CBM FOCUS Data-Driven Decisions in the RTI/Problem-Solving Model
Today’s Plan • Theory • RTI • Problem-Solving • CBM • Graphing • Practice data entry • Decision-Making • Schoolwide Implementation • RTI • CBM Focus
References • Implementing Response-to-Intervention in Elementary and Secondary Schools (Burns & Gibbons, 2008) • ABC’s of CBM (Hosp, Hosp, and Howell, 2007) • George Batsche, USF • Fixsen, Blasé, Duda, Naoom, Van Dyke (2008) • Amber Roderick-Landward (UPDC)
More Resources • Probes • www.mathfactscafe.com • www.aimsweb.com • http://www.jimwrightonline.com/php/rti/rti_wire.php • The Crate • Interventions • www.interventioncentral.org • http://www.gosbr.net/ • http://www.jimwrightonline.com/php/rti/rti_wire.php • Your brains (“Professional Judgment”)
Theory RtI, Problem-Solving, and CBM
Three-Tiered Model of School Supports & the Problem-solving Process ACADEMIC SYSTEMS Tier 3: Comprehensive & IntensiveStudents who need individualized interventions. Tier 2: Strategic InterventionsStudents who need more support in addition to the core curriculum. Tier 1: Core CurriculumAll students, including students who require curricular enhancements for acceleration. BEHAVIOR SYSTEMS Tier 3: Intensive InterventionsStudents who need individualized intervention. Tier 2: Targeted Group InterventionsStudents who need more support in addition to school-wide positive behavior program. Tier 1: Universal Interventions All students in all settings.
Define the Problem Defining Problem/Directly Measuring Behavior Problem Analysis Validating Problem Ident Variables that Contribute to Problem Develop Plan Evaluate Response to Intervention (RtI) Implement Plan Implement As Intended Progress Monitor Modify as Necessary Problem Solving Process DATA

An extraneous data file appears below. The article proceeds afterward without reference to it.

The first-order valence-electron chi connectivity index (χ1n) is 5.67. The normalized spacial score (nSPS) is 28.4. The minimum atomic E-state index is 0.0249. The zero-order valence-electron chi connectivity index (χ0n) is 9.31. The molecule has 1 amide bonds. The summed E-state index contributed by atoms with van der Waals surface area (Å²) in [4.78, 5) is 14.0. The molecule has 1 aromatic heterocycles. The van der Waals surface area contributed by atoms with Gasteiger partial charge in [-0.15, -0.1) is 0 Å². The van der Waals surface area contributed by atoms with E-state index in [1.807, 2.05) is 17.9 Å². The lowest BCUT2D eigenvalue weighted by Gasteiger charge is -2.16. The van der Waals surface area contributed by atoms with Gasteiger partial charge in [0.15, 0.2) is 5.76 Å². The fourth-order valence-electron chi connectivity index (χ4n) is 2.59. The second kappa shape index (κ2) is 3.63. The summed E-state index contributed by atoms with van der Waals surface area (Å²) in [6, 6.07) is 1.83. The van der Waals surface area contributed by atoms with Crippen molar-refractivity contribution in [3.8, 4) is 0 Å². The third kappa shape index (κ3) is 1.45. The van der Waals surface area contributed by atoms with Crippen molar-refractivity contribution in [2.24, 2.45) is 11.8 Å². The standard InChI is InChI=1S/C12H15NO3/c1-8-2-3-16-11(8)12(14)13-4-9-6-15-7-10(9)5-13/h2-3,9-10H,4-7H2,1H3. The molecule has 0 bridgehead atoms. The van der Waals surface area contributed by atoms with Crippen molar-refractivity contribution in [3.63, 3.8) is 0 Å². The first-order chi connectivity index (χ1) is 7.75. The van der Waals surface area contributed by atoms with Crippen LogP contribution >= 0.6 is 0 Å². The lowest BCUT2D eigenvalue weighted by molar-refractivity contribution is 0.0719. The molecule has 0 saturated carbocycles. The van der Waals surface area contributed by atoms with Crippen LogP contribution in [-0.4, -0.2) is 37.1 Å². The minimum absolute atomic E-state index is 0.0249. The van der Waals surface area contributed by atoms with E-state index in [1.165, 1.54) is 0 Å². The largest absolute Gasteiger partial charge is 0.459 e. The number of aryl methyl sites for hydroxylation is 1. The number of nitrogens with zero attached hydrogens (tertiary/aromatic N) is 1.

Response to Intervention • RtI is the practice of (1) providing high-quality instruction/intervention matched to student needs and (2) using learning rate over time and level of performance to (3) make important educational decisions (Batsche, et al., 2005) • Problem-solving is the process that is used to develop effective instruction/interventions.
Decision Rules: What is a “Good” Response to Intervention? Positive Response Gap is closing Can extrapolate point at which target student(s) will “come in range” of target--even if this is long range Level of “risk” lowers over time Questionable Response Rate at which gap is widening slows considerably, but gap is still widening Gap stops widening but closure does not occur Poor Response Gap continues to widen with no change in rate.
Positive Questionable Poor Response to Intervention Expected Trajectory Performance Observed Trajectory Time
Decision Rules: Linking RtI to Intervention Decisions Positive Continue intervention with current goal Continue intervention with goal increased Fade intervention to determine if student(s) have acquired functional independence.
Decision Rules: Linking RtI to Intervention Decisions Questionable Was intervention implemented as intended? If no - employ strategies to increase implementation integrity If yes - Increase intensity of current intervention for a short period of time and assess impact. If rate improves, continue. If rate does not improve, return to problem solving. Dual Discrepancy
Decision Rules: Linking RtI to Intervention Decisions Poor Was intervention implemented as intended? If no - employ strategies in increase implementation integrity If yes - Is intervention aligned with the verified hypothesis? (Intervention Design) Are there other hypotheses to consider? (Problem Analysis) Was the problem identified correctly? (Problem Identification) Dual Discrepancy
Types of evaluation • Summative • Occurs after teaching/learning • Measures the end result • Formative • Occurs during teaching/learning • Measures the process of learning
Tier 1 • Characteristics • Available to all students in gen ed setting • 80% of kids respond • May vary from year to year, setting to setting • Not the same as “the curriculum” or “the lesson plans” • What’s your Tier 1? • Reading? • Math? • Writing?